• It is important to motivate health care providers to integrate a rights perspective in their own practice as a means of promoting the right to health for the population but also to improve the work environment.

 

Research implications

The GDG identified that further research on the following high-priority questions is needed:

  • Further consideration of the opportunity to explicitly integrate promoting awareness of rights and compliance with rights into current health promotion efforts is warranted. Unless one is not using the explicit language of rights due to strategic reasons, many projects that build individual and community capacity to improve demand for and access to quality maternal health services can lend themselves to also promoting awareness of rights and measure its effect as part of this package. The mapping of potential intervention combinations that need to be further explored and evaluated is recommended. Based on this mapping, prioritization of a research agenda and operational steps to fulfil it are required.
  • Currently the evidence base for how this intervention supports improved health outcomes is limited to rural populations: primarily India and one study in Uganda. We need research evaluating experiences from other regions of the world, in different settings (e.g., urban) and with varied populations that may face particular forms of discrimination and oppression (migrants, nomadic groups, young people, institutionalized populations, people with disabilities, etc.) in order to better understand how to reach these populations.
  • Qualitative research on values and preferences regarding interventions that promote awareness of rights, particularly on how these rights are understood, how they are adapted or not and applied to settings where rights may not be understood or rights may have different meanings is needed. Further examination of harms, benefits, unintended consequences and ethical issues that arise when promoting awareness of rights that contest existing power relations is required.
  • Existing interventions that promote awareness of rights need to be better described. Projects must improve documentation of how they promoted awareness of rights, with whom and in what contexts. Numerous projects stated they were promoting awareness of rights but had very little description of how this was done. Guidance on supporting process evaluations and case studies for this type of interventions would be helpful. This would include the application of theories of change informed by on the ground experience and theoretical frameworks that help us to better understand the pathways, inputs and adaptations required for this kind of intervention.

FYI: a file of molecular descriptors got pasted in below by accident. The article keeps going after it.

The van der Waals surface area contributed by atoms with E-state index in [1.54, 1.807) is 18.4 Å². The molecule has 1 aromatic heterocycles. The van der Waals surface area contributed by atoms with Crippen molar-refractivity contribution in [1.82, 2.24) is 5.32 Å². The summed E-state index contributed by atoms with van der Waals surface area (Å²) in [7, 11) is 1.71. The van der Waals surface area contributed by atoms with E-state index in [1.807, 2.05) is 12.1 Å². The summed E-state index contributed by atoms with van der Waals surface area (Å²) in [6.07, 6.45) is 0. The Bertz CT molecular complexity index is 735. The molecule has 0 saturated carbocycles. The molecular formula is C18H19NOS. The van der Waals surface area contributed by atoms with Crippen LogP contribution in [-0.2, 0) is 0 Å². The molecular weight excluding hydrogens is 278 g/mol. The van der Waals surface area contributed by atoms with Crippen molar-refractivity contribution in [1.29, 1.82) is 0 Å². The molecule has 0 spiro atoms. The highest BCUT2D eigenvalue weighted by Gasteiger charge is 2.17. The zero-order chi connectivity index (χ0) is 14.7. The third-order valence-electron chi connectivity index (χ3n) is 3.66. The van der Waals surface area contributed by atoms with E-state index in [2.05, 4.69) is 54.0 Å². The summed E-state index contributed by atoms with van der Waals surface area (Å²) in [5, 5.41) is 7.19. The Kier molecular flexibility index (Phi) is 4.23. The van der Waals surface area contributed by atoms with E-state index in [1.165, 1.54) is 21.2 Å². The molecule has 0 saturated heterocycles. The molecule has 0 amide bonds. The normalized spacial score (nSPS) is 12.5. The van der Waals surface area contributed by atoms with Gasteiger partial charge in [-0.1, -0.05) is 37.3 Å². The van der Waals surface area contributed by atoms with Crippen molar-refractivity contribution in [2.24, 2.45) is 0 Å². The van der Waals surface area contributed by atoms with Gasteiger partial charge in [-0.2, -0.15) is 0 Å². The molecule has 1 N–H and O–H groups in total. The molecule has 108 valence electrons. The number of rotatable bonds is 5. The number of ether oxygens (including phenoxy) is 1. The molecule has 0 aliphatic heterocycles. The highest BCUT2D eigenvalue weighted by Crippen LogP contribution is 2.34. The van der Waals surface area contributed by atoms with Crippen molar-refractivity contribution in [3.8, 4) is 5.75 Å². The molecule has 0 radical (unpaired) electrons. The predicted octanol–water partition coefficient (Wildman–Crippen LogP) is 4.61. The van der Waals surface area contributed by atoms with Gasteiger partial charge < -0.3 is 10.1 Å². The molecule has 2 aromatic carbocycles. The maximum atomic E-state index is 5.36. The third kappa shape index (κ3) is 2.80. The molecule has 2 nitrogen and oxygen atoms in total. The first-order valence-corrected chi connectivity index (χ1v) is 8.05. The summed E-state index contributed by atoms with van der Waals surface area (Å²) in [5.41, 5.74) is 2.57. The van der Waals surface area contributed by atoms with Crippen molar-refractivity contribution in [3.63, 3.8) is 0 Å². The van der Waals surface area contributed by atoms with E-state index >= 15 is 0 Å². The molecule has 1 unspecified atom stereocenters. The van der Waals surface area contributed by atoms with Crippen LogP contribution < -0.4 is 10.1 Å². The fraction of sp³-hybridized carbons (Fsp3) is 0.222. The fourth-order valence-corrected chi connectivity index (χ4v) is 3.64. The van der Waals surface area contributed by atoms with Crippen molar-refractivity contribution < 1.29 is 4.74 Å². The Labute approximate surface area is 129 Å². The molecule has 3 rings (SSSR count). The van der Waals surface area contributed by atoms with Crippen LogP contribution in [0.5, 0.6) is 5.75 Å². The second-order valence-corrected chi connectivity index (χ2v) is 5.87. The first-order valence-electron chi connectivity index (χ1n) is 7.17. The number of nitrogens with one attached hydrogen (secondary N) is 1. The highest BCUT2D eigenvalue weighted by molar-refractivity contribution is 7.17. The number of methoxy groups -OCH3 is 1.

• Funding and partnerships need to facilitate more and better quality evaluations of interventions that promote awareness of rights. Many examples of promoting awareness of rights for quality maternal health services exist but they are not always evaluated or, if evaluated, not in ways that support quality evidence generation. Standardizing measures used for the monitoring and evaluation of interventions that promote rights awareness, specifying the range of health and social outcomes that are of interest is critical so that evidence is comparable across studies. Improved capacity-building and support for the development of research methodologies more suited to these types of interventions that tracks change longitudinally, in participatory ways, that understands complexity and takes into consideration equity concerns is necessary.

 

 Related links

WHO recommendations on health promotion interventions for maternal and newborn health (2015)full document and evidence tables

 

Managing Complications in Pregnancy and Childbirth: A guide for midwives and doctors

Pregnancy, Childbirth, Postpartum and Newborn Care: A guide for essential practice

WHO Programmes: Sexual and Reproductive health

Maternal Health

Newborn Health

 

Supporting systematic reviews:

George A, Branchini C, A. P. Interventions that promote awareness of human rights, sexual and reproductive rights and/or rights to access quality care as a means to increase demand for or use of health care to improve maternal and newborn health outcomes: A systematic review. (Unpublished)

 

References

1.         Working with individuals, families, and communities to improve maternal and newborn health. Geneva: World Health Organization; 2010. [26 November 2014] http://wwwwhoint/maternal_child_adolescent/documents/who_fch_rhr_0311/en/.

2.         The Ottawa Charter for Health Promotion [website]. Geneva: World Health Organization; 1986. [30 March 2014] http://wwwwhoint/healthpromotion/conferences/previous/ottawa/en/.

3.         Mirsky J. Birth rights: new approaches to safe motherhood: Panos Institute; 2001.

4.         Technical guidance on the application of a human-rights based approach to the implementation of policies and programmes to reduce preventable maternal morbidity and mortality. New York: United Nations Human Rights Council; 2012. [26 November 2014] http://www2ohchrorg/english/issues/women/docs/AHRC2122_enpdf.

5.         WHO Handbook for Guideline Development - 2nd edition. Geneva: World Health Organization; 2014. World Health Organization. 2014.

6.         WHO recommendations on health promotion interventions for maternal and newborn health 2015: World Health Organization; 2015.

7.         George A, Branchini C, A. P. Interventions that promote awareness of human rights, sexual and reproductive rights and/or rights to access quality care as a means to increase demand for or use of health care to improve maternal and newborn health outcomes: A systematic review. (Unpublished).

8.         Björkman M, Svensson J. Power to the people: evidence from a randomized field experiment on community-based monitoring in Uganda. The Quarterly Journal of Economics. 2009;124(2):735-69.

9.         Sinha D. Empowering communities to make pregnancy safer: an intervention in rural Andhra Pradesh: Population Council; 2008.

 

Citation: WHO recommendation on interventions to promote awareness of human, sexual and reproductive rights and the right to access quality skilled care (2015). WHO Reproductive Health Library; Geneva: World Health Organization.